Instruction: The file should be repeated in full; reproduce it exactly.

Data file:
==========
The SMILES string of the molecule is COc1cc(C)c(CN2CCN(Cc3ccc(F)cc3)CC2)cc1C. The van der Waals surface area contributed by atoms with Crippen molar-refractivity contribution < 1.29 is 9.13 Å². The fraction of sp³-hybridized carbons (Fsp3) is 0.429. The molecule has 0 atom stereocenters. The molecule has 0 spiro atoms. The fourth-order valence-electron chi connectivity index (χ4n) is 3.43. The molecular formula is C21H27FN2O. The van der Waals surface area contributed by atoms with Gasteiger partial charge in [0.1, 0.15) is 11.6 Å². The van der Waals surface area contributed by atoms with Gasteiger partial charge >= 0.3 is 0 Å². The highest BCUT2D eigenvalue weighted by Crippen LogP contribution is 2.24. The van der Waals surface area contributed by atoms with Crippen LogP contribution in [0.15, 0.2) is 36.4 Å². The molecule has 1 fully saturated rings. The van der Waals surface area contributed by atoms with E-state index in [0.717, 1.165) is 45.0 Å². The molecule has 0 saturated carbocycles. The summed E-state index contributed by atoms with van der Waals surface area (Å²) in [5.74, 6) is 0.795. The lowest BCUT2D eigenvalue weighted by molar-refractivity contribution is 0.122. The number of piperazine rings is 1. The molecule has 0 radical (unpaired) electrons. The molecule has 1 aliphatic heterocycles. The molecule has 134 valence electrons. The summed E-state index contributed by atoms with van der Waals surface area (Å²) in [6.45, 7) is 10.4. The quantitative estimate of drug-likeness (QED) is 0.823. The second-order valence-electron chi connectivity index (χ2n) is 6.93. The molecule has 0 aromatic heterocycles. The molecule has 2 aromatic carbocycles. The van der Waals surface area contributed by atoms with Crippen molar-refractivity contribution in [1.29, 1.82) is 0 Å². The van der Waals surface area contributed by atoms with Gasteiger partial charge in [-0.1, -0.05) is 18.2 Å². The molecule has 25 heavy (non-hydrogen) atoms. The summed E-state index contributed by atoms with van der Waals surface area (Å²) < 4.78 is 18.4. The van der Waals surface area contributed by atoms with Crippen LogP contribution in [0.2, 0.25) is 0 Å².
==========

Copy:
The SMILES string of the molecule is COc1cc(C)c(CN2CCN(Cc3ccc(F)cc3)CC2)cc1C. The van der Waals surface area contributed by atoms with Crippen molar-refractivity contribution < 1.29 is 9.13 Å². The fraction of sp³-hybridized carbons (Fsp3) is 0.429. The molecule has 0 atom stereocenters. The molecule has 0 spiro atoms. The fourth-order valence-electron chi connectivity index (χ4n) is 3.43. The molecular formula is C21H27FN2O. The van der Waals surface area contributed by atoms with Gasteiger partial charge in [0.1, 0.15) is 11.6 Å². The van der Waals surface area contributed by atoms with Gasteiger partial charge >= 0.3 is 0 Å². The highest BCUT2D eigenvalue weighted by Crippen LogP contribution is 2.24. The van der Waals surface area contributed by atoms with Crippen LogP contribution in [0.15, 0.2) is 36.4 Å². The molecule has 1 fully saturated rings. The van der Waals surface area contributed by atoms with E-state index in [0.717, 1.165) is 45.0 Å². The molecule has 0 saturated carbocycles. The summed E-state index contributed by atoms with van der Waals surface area (Å²) in [5.74, 6) is 0.795. The lowest BCUT2D eigenvalue weighted by molar-refractivity contribution is 0.122. The number of piperazine rings is 1. The molecule has 0 radical (unpaired) electrons. The molecule has 1 aliphatic heterocycles. The molecule has 134 valence electrons. The summed E-state index contributed by atoms with van der Waals surface area (Å²) in [6.45, 7) is 10.4. The quantitative estimate of drug-likeness (QED) is 0.823. The second-order valence-electron chi connectivity index (χ2n) is 6.93. The molecule has 0 aromatic heterocycles. The molecule has 2 aromatic carbocycles. The van der Waals surface area contributed by atoms with Crippen molar-refractivity contribution in [1.29, 1.82) is 0 Å². The van der Waals surface area contributed by atoms with Gasteiger partial charge in [-0.1, -0.05) is 18.2 Å². The molecule has 25 heavy (non-hydrogen) atoms. The summed E-state index contributed by atoms with van der Waals surface area (Å²) < 4.78 is 18.4. The van der Waals surface area contributed by atoms with Crippen LogP contribution in [0.2, 0.25) is 0 Å².